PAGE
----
According to the United States Bureau of Labor Statistics, the national unemployment rate stood at 5.4%, which was down slightly from the prior month and the lowest level in seven years.  (The national unemployment rate a year earlier had been around 6.3%.)  The latest numbers show that the rate fell in the District of Columbia and forty-six states, rose in three states and was unchanged in one states from the previous month.  It ranged from as high as 7.7% in the District of Columbia to as low as 2.6% in Nebraska.  Regionally, the jobless rate ranged from 5.9% in the West to 5.0% in the Midwest.  Among different groups of workers, the rates were as low as 4.9% for women to as high as 17.1% for teenagers.  Since World War II, the national unemployment rate has averaged about 5.8%, dipping to as low as 2.5% in May of 1953 and rising as high as 10.8% in November of 1982.

The unemployment rates are the ones most often cited by news sources.  However, there are other measures provided by the United States Bureau of Labor Statistics which also indicate the health of national employment. One of these is known as the “civilian labor force participation rate.”  In April this figure was 62.8 percent, representing no change for the last year and the lowest level it has experienced since the 1970s.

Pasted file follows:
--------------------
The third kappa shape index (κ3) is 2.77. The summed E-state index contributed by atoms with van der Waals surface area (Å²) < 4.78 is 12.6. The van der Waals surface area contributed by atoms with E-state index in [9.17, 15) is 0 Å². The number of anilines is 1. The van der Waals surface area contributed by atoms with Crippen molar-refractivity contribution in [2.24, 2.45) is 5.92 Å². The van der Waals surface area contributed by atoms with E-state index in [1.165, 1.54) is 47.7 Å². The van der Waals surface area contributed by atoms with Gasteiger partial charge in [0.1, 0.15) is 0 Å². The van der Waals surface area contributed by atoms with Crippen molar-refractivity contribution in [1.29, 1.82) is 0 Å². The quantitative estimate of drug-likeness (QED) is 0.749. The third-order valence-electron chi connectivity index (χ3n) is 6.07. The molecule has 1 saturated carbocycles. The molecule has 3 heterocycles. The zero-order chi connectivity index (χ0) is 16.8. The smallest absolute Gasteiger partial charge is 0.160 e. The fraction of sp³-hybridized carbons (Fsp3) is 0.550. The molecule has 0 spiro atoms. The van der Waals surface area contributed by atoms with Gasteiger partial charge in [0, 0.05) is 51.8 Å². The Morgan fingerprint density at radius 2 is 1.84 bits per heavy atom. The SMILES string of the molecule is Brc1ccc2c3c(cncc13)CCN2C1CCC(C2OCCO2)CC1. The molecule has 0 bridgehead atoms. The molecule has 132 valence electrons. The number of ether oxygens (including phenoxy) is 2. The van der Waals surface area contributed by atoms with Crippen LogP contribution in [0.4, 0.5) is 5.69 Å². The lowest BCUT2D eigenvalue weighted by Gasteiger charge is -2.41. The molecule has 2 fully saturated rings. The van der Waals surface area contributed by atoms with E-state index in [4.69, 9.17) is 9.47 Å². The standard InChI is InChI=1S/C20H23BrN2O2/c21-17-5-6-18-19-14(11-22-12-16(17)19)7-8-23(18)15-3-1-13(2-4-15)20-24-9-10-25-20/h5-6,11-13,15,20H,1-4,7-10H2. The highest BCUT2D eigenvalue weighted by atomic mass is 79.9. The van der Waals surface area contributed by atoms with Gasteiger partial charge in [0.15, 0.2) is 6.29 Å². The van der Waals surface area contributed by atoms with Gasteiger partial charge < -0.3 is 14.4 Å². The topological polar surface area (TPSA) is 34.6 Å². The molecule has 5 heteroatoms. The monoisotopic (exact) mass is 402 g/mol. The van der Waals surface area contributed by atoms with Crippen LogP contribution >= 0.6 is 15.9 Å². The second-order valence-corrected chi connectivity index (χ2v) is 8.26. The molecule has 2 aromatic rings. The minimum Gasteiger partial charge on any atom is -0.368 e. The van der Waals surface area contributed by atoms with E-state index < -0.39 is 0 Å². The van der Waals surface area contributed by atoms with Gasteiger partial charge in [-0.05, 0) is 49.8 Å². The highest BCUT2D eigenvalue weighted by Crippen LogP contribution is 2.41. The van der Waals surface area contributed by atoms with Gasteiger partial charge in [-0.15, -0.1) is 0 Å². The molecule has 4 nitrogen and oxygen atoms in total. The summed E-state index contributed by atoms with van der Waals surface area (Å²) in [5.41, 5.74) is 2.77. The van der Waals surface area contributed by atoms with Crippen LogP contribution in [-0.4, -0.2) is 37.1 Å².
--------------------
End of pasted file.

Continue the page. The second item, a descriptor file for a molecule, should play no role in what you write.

The problem with these statistics is that they measure different things and if not taken in proper context can convey misleading information about the true state of the national economy.  For example, the monthly unemployment number does not count people who have quit seeking work or underemployed workers.  Similarly, the civilian labor force participation rate does not accurately take into account the growing percentage of the adult population which is aging out of the work force.  Other ratios, such as employment-to-population of people in prime working age, as well as figures such as gross domestic product might give a more accurate indication of the status of the nation’s employment.